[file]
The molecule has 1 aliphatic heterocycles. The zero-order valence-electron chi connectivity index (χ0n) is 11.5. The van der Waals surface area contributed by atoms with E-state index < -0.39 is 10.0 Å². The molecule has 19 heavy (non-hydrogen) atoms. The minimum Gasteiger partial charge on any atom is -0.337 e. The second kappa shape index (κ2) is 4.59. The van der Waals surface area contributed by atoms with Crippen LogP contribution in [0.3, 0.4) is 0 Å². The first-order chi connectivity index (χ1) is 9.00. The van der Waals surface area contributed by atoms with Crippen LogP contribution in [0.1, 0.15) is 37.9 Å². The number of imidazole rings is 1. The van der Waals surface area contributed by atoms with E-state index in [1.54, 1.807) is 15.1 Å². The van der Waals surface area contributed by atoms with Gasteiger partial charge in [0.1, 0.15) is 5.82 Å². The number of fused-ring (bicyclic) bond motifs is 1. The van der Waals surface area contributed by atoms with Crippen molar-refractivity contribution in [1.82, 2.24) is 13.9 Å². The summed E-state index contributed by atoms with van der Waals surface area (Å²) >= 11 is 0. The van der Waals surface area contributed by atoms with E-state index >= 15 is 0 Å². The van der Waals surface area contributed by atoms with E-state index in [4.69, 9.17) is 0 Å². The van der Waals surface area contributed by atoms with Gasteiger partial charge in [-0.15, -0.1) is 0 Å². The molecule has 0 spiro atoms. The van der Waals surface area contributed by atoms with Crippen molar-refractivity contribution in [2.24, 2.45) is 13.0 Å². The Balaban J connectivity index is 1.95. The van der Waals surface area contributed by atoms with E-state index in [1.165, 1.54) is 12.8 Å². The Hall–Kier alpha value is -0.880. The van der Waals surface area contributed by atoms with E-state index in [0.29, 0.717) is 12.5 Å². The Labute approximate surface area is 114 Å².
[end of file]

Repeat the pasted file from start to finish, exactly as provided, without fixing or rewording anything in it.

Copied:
The molecule has 1 aliphatic heterocycles. The zero-order valence-electron chi connectivity index (χ0n) is 11.5. The van der Waals surface area contributed by atoms with E-state index < -0.39 is 10.0 Å². The molecule has 19 heavy (non-hydrogen) atoms. The minimum Gasteiger partial charge on any atom is -0.337 e. The second kappa shape index (κ2) is 4.59. The van der Waals surface area contributed by atoms with Crippen LogP contribution in [0.3, 0.4) is 0 Å². The first-order chi connectivity index (χ1) is 9.00. The van der Waals surface area contributed by atoms with Crippen LogP contribution in [0.1, 0.15) is 37.9 Å². The number of imidazole rings is 1. The van der Waals surface area contributed by atoms with E-state index in [1.54, 1.807) is 15.1 Å². The van der Waals surface area contributed by atoms with Gasteiger partial charge in [0.1, 0.15) is 5.82 Å². The number of fused-ring (bicyclic) bond motifs is 1. The van der Waals surface area contributed by atoms with Crippen molar-refractivity contribution in [1.82, 2.24) is 13.9 Å². The summed E-state index contributed by atoms with van der Waals surface area (Å²) >= 11 is 0. The van der Waals surface area contributed by atoms with E-state index >= 15 is 0 Å². The van der Waals surface area contributed by atoms with E-state index in [4.69, 9.17) is 0 Å². The van der Waals surface area contributed by atoms with Gasteiger partial charge in [-0.15, -0.1) is 0 Å². The molecule has 0 spiro atoms. The van der Waals surface area contributed by atoms with Crippen molar-refractivity contribution in [2.24, 2.45) is 13.0 Å². The Balaban J connectivity index is 1.95. The van der Waals surface area contributed by atoms with E-state index in [1.165, 1.54) is 12.8 Å². The Hall–Kier alpha value is -0.880. The van der Waals surface area contributed by atoms with E-state index in [0.29, 0.717) is 12.5 Å². The Labute approximate surface area is 114 Å².